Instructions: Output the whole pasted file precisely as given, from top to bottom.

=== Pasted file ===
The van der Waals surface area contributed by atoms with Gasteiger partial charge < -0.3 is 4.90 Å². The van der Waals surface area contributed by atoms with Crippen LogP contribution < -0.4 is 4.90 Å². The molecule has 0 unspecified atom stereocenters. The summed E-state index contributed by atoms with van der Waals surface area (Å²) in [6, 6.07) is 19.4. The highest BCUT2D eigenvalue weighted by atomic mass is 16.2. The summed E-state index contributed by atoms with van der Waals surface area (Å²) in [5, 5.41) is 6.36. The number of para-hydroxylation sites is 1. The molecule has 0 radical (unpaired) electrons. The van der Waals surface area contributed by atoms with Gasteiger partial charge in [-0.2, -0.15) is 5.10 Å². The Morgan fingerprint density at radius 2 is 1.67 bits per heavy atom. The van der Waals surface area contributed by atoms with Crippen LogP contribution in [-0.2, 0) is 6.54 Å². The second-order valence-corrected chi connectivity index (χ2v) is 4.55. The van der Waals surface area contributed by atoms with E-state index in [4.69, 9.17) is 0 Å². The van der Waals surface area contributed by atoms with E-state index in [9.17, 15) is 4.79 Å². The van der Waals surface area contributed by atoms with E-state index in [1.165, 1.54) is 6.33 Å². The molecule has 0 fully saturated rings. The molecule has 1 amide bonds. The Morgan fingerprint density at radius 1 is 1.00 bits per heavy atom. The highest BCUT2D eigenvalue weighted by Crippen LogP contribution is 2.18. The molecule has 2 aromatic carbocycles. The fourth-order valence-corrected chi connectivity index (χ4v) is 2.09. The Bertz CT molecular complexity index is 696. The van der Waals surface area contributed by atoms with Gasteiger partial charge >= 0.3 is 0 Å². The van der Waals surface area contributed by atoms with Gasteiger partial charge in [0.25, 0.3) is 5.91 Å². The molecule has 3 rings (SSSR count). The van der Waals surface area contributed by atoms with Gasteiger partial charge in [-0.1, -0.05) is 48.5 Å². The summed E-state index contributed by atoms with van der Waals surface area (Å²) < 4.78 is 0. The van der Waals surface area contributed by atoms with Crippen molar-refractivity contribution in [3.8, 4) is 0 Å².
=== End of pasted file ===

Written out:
The van der Waals surface area contributed by atoms with Gasteiger partial charge < -0.3 is 4.90 Å². The van der Waals surface area contributed by atoms with Crippen LogP contribution < -0.4 is 4.90 Å². The molecule has 0 unspecified atom stereocenters. The summed E-state index contributed by atoms with van der Waals surface area (Å²) in [6, 6.07) is 19.4. The highest BCUT2D eigenvalue weighted by atomic mass is 16.2. The summed E-state index contributed by atoms with van der Waals surface area (Å²) in [5, 5.41) is 6.36. The number of para-hydroxylation sites is 1. The molecule has 0 radical (unpaired) electrons. The van der Waals surface area contributed by atoms with Gasteiger partial charge in [-0.2, -0.15) is 5.10 Å². The Morgan fingerprint density at radius 2 is 1.67 bits per heavy atom. The van der Waals surface area contributed by atoms with Crippen LogP contribution in [-0.2, 0) is 6.54 Å². The second-order valence-corrected chi connectivity index (χ2v) is 4.55. The van der Waals surface area contributed by atoms with E-state index in [4.69, 9.17) is 0 Å². The van der Waals surface area contributed by atoms with E-state index in [9.17, 15) is 4.79 Å². The van der Waals surface area contributed by atoms with E-state index in [1.165, 1.54) is 6.33 Å². The molecule has 0 fully saturated rings. The molecule has 1 amide bonds. The Morgan fingerprint density at radius 1 is 1.00 bits per heavy atom. The highest BCUT2D eigenvalue weighted by Crippen LogP contribution is 2.18. The molecule has 2 aromatic carbocycles. The fourth-order valence-corrected chi connectivity index (χ4v) is 2.09. The Bertz CT molecular complexity index is 696. The van der Waals surface area contributed by atoms with Gasteiger partial charge >= 0.3 is 0 Å². The van der Waals surface area contributed by atoms with Gasteiger partial charge in [0.25, 0.3) is 5.91 Å². The molecule has 3 rings (SSSR count). The van der Waals surface area contributed by atoms with Gasteiger partial charge in [-0.1, -0.05) is 48.5 Å². The summed E-state index contributed by atoms with van der Waals surface area (Å²) < 4.78 is 0. The van der Waals surface area contributed by atoms with Crippen molar-refractivity contribution in [3.8, 4) is 0 Å².